I, in response, declare that the Kennedy asassination worked, as it’s primary goal was to remove a sitting president from office, as well as this mortal coil.
    In short, the argument that something “worked” is used when there is no sufficient way to prove that it was ethical.

  6. The DEA site is a very classic example of propoganda. Very light on facts, very heavy on emotion, and relies very much on the “end of discussion – just do as I say”.

    I find it bizarre that a highly reactionary site openly attacks Big Tobacco (a big contributor to the Republicans), the alcohol industry, and the free market in general.

    I am very genuinely frightened by this political breed.

  7. Re: the Marijuana girl/stinger exibit. Do these people not realize that Reefer Madness has become a joke? Are they really that tone deaf?

  8. Well they are bloody crazy, good reason to fear them. Personally, I’m less scared of a 7′ tall linebacker hepped up on PCP.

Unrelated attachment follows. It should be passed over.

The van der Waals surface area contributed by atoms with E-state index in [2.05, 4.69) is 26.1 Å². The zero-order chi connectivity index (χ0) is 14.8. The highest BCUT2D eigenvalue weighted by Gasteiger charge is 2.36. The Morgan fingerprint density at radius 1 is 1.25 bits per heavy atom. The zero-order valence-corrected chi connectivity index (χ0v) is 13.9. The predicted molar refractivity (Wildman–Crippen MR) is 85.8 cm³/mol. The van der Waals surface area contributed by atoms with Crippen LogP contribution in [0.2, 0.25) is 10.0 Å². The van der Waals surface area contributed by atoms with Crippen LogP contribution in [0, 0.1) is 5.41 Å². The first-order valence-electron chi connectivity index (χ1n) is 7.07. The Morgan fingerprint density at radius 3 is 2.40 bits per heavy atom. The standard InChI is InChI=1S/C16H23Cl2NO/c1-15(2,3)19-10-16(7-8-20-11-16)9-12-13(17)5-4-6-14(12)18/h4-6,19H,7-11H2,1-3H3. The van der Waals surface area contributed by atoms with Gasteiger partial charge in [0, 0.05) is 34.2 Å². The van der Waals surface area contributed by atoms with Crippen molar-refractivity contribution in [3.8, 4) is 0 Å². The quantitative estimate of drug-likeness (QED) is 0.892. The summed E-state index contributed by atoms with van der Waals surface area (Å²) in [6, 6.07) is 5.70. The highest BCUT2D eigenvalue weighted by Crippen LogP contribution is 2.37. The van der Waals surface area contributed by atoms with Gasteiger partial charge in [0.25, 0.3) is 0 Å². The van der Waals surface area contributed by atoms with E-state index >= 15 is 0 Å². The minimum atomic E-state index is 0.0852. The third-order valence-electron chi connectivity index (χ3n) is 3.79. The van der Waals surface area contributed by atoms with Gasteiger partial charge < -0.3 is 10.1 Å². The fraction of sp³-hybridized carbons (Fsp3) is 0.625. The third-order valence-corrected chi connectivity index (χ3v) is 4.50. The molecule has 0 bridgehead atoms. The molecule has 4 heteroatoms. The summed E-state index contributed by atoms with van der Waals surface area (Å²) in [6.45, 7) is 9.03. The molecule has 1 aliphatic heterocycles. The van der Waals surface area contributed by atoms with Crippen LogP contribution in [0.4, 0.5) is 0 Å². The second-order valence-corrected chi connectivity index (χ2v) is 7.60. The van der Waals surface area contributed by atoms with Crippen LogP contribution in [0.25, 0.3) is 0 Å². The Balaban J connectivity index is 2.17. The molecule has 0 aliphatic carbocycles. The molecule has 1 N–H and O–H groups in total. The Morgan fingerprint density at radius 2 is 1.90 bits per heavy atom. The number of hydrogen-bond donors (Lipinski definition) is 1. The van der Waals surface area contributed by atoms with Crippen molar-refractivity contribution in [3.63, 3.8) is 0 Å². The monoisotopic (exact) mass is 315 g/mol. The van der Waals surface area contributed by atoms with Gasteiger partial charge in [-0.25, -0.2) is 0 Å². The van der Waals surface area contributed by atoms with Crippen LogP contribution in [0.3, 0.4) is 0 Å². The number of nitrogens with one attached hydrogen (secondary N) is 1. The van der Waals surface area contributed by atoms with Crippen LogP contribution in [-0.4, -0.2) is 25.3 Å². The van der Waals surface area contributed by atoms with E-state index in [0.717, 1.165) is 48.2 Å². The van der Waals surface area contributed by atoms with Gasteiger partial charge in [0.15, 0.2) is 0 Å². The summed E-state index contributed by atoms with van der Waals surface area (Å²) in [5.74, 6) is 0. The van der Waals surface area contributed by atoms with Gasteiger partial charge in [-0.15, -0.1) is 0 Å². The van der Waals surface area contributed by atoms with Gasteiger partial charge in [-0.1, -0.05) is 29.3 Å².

9. I find it bizarre that a highly reactionary site openly attacks Big Tobacco (a big contributor to the Republicans), the alcohol industry, and the free market in general.

    I guess Big Tobacco and the alcohol industry isn’t donating enough to the Elephanters. And there’s a not insignficant number of conservatives who are down on the free market.

  10. I’ve heard that Alcohol Prohibition did indeed reduce the amount of liquor consumed per capita. It wouldn’t surprise me if that statistic, in and of itself, is true. I mean, when you increase the risk and cost of an activity, it generally declines.

    Of course, I don’t have those figures in front of me. It’s also possible that the cost increases were offset by changes in market dynamics: Driving the activity underground may have led to more reckless binge drinking. The allure of the forbidden may have increased drinking among certain age groups. Higher risk may have motivated larger purchases to reduce the number of transactions needed. And so forth.

    Anyway, even if Alcohol Prohibition did reduce alcohol consumption, there’s still the problem of the Mafia’s body count during Prohibition…

  11. From the DEA website linked above:

    A word about prohibition: lots of you hear the argument that alcohol prohibition failed—so why are drugs still illegal? Prohibition did work. Alcohol consumption was reduced by almost 60% and incidents of liver cirrhosis and deaths from this disease dropped dramatically (Scientific American, 1996, by David Musto). Today, alcohol consumption is over three times greater than during the Prohibition years. Alcohol use is legal, except for kids under 21, and it causes major problems, especially in drunk driving accidents.